Connections to the smaller islands are provided by regional public transport centers under the Public Transport Act, or by local authorities in case of municipal routes.

More specifically, the North Estonian Public Transport Center provides connection to Vormsi, the Pärnumaa Public Transport Center to Kihnu, the Tartu County Public Transport Center to Piirissaare, Pärnu to Manija, Saaremaa to Abruka and Vilsandi, Tallinn to Aegna and Viimsi to Naissaar and Prangli.

In March 2017, a direct contract was signed in cooperation with the Saare County Government to operate the Ringsu-Munallas, Ringsu-Pärnu and Ringsu-Roomassaare ferry lines linking the island of Ruhnu with AS Kihnu Veeteed from 1 May 2017 to 30 April 2022.

These lines will run from May to the end of October with the catamaran-type Runö, a state-owned ship. Tickets for the Ringsu-Munallo, Ringsu-Pärnu and Ringsu-Roomassaare routes are available on the carrier's website at www.veeteed.com 

Additional info

In March 2017, a direct contract was signed in cooperation with the Saare County Government to operate the Ringsu-Munallas, Ringsu-Pärnu and Ringsu-Roomassaare ferry lines linking the island of Ruhnu with AS Kihnu Veeteed from 1 May 2017 to 30 April 2022.

These lines will run from May to the end of October with the catamaran-type Runö, a state-owned ship. Tickets for the Ringsu-Munallo, Ringsu-Pärnu and Ringsu-Roomassaare routes are available on the carrier's website at www.veeteed.com

Harbours


Connections with islands are provided, on majority of the lines, via the harbours that belong to a state owned company, AS Saarte Liinid. The task of the enterprise is to manage and develop the harbours and ensure ferry boat connections between the mainland and inhabited islands. AS Saarte Liinid manages 18 harbours.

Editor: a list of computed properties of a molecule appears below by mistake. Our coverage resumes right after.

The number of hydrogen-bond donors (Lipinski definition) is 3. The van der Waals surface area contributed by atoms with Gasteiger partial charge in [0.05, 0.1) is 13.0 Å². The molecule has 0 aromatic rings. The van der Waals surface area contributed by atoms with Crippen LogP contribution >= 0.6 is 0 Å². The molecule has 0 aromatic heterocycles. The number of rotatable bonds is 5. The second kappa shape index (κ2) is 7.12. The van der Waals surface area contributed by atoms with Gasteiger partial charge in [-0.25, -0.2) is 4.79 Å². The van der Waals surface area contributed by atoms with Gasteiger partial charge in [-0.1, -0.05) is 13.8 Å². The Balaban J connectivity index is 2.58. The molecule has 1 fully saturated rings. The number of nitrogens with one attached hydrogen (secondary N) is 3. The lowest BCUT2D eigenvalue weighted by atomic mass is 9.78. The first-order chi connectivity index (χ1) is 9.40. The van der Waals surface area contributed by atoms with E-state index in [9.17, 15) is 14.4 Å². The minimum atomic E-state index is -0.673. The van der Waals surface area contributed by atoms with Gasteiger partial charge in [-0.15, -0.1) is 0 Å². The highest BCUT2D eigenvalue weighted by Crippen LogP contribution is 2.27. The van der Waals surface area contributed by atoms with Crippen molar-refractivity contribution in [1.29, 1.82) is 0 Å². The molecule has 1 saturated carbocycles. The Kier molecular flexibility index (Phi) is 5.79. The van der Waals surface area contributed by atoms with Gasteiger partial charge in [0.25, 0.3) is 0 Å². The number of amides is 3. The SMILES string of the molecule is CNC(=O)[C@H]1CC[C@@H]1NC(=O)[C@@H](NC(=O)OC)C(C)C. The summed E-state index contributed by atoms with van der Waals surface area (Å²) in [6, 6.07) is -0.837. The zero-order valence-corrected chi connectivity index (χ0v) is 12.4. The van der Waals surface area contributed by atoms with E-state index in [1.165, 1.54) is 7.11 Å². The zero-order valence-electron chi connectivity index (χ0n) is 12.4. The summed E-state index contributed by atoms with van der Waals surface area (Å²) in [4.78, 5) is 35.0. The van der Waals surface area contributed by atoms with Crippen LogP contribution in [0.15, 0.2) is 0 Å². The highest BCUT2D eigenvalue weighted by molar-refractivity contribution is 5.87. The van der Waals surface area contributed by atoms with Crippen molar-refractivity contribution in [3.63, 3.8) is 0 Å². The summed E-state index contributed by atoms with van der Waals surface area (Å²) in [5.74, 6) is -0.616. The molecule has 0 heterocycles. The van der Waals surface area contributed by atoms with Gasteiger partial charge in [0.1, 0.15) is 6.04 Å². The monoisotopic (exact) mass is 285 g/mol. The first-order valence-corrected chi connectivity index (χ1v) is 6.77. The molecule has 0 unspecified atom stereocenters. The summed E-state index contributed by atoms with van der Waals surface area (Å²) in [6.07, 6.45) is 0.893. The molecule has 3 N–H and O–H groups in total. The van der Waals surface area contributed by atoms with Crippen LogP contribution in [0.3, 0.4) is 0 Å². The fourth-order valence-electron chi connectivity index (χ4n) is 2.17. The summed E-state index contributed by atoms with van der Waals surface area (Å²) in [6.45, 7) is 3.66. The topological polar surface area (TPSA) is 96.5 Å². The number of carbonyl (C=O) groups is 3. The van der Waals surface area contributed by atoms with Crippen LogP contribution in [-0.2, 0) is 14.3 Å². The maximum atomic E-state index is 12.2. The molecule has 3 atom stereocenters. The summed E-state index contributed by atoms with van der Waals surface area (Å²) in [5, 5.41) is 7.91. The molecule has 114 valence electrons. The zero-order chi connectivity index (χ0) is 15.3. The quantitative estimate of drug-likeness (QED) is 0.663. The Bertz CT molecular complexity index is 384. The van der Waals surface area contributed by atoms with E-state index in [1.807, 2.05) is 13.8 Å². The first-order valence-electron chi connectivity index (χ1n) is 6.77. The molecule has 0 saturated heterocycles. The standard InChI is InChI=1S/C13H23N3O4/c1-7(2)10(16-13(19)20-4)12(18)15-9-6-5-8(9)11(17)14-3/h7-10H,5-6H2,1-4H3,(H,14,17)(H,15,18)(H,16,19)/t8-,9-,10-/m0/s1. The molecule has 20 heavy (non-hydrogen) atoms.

There are 13 ferry boat harbours: Kuivastu, Virtsu, Heltermaa, Rohuküla, Sviby, Sõru, Triigi, Kihnu, Munalaiu, Manilaiu, Abruka, Laaksaare and Piirissaare.

Regular connections are provided through the following ports: Kuivastu, Virtsu, Heltermaa, Rohuküla, Sviby, Sõru, Triigi, Kihnu, Munala, Manila, Abruka, Laaksaare and Piirissaare.

Larger of these have the conditions for receiving cargo ships. The biggest cargo port of Saaremaa is Roomassaare harbor, where berths for passenger ships, oil tankers, fishing vessels and yachts have been built.

Ringsu and Naissaare harbors are capable of handling both passenger and recreational craft.

 

International vessel traffic
 

Thanks to its geographic location, Estonia has good conditions for developing international passenger ship traffic on both regular lines and services provided to cruiser ships.